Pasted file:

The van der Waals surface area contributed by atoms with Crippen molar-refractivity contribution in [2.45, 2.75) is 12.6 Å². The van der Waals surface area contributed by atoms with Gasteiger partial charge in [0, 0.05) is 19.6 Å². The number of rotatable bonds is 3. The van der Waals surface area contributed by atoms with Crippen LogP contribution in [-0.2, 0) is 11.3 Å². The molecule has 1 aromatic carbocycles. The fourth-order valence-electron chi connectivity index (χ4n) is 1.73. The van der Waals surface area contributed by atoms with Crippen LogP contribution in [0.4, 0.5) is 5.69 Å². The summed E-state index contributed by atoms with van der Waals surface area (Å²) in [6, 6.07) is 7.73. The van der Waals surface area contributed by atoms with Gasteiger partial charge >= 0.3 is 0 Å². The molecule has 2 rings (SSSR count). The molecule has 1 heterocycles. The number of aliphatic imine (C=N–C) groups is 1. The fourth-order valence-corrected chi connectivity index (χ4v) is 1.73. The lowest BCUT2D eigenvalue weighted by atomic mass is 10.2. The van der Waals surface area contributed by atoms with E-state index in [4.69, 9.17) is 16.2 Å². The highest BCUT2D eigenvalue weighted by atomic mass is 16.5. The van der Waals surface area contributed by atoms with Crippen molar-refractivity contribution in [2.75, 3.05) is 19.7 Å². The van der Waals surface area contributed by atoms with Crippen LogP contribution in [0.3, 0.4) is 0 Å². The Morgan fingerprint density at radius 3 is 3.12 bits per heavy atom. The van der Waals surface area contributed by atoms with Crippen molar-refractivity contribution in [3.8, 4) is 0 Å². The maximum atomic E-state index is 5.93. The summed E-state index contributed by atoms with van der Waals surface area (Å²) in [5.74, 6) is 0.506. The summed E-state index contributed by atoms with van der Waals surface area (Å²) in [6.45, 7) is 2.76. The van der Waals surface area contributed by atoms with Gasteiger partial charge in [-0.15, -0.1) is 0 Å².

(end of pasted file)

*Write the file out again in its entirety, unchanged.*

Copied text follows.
The van der Waals surface area contributed by atoms with Crippen molar-refractivity contribution in [2.45, 2.75) is 12.6 Å². The van der Waals surface area contributed by atoms with Gasteiger partial charge in [0, 0.05) is 19.6 Å². The number of rotatable bonds is 3. The van der Waals surface area contributed by atoms with Crippen LogP contribution in [-0.2, 0) is 11.3 Å². The molecule has 1 aromatic carbocycles. The fourth-order valence-electron chi connectivity index (χ4n) is 1.73. The van der Waals surface area contributed by atoms with Crippen LogP contribution in [0.4, 0.5) is 5.69 Å². The summed E-state index contributed by atoms with van der Waals surface area (Å²) in [6, 6.07) is 7.73. The van der Waals surface area contributed by atoms with Gasteiger partial charge >= 0.3 is 0 Å². The molecule has 2 rings (SSSR count). The molecule has 1 heterocycles. The number of aliphatic imine (C=N–C) groups is 1. The fourth-order valence-corrected chi connectivity index (χ4v) is 1.73. The lowest BCUT2D eigenvalue weighted by atomic mass is 10.2. The van der Waals surface area contributed by atoms with E-state index in [4.69, 9.17) is 16.2 Å². The highest BCUT2D eigenvalue weighted by atomic mass is 16.5. The van der Waals surface area contributed by atoms with Crippen molar-refractivity contribution in [2.75, 3.05) is 19.7 Å². The van der Waals surface area contributed by atoms with Crippen LogP contribution in [0.3, 0.4) is 0 Å². The Morgan fingerprint density at radius 3 is 3.12 bits per heavy atom. The van der Waals surface area contributed by atoms with Crippen molar-refractivity contribution in [3.8, 4) is 0 Å². The maximum atomic E-state index is 5.93. The summed E-state index contributed by atoms with van der Waals surface area (Å²) in [5.74, 6) is 0.506. The summed E-state index contributed by atoms with van der Waals surface area (Å²) in [6.45, 7) is 2.76. The van der Waals surface area contributed by atoms with Gasteiger partial charge in [-0.15, -0.1) is 0 Å².